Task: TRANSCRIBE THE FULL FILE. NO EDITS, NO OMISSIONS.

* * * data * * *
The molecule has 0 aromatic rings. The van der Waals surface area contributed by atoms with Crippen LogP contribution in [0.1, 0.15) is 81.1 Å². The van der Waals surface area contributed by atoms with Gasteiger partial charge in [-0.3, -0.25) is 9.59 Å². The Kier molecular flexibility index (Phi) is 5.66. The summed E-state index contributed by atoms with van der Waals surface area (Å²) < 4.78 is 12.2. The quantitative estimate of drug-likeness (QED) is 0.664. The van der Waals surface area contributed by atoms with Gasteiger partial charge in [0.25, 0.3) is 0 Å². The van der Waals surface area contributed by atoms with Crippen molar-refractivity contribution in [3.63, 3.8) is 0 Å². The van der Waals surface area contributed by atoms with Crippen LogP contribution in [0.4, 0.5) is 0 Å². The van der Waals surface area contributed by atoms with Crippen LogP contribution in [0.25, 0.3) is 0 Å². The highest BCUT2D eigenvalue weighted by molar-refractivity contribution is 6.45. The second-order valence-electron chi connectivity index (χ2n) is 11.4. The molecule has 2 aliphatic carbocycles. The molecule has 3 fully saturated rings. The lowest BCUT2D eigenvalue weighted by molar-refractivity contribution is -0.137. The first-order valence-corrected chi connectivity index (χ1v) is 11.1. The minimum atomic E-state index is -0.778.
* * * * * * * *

The molecule has 0 aromatic rings. The van der Waals surface area contributed by atoms with Crippen LogP contribution in [0.1, 0.15) is 81.1 Å². The van der Waals surface area contributed by atoms with Gasteiger partial charge in [-0.3, -0.25) is 9.59 Å². The Kier molecular flexibility index (Phi) is 5.66. The summed E-state index contributed by atoms with van der Waals surface area (Å²) < 4.78 is 12.2. The quantitative estimate of drug-likeness (QED) is 0.664. The van der Waals surface area contributed by atoms with Gasteiger partial charge in [0.25, 0.3) is 0 Å². The van der Waals surface area contributed by atoms with Crippen molar-refractivity contribution in [3.63, 3.8) is 0 Å². The van der Waals surface area contributed by atoms with Crippen LogP contribution in [0.4, 0.5) is 0 Å². The van der Waals surface area contributed by atoms with Crippen LogP contribution in [0.25, 0.3) is 0 Å². The highest BCUT2D eigenvalue weighted by molar-refractivity contribution is 6.45. The second-order valence-electron chi connectivity index (χ2n) is 11.4. The molecule has 2 aliphatic carbocycles. The molecule has 3 fully saturated rings. The lowest BCUT2D eigenvalue weighted by molar-refractivity contribution is -0.137. The first-order valence-corrected chi connectivity index (χ1v) is 11.1. The minimum atomic E-state index is -0.778.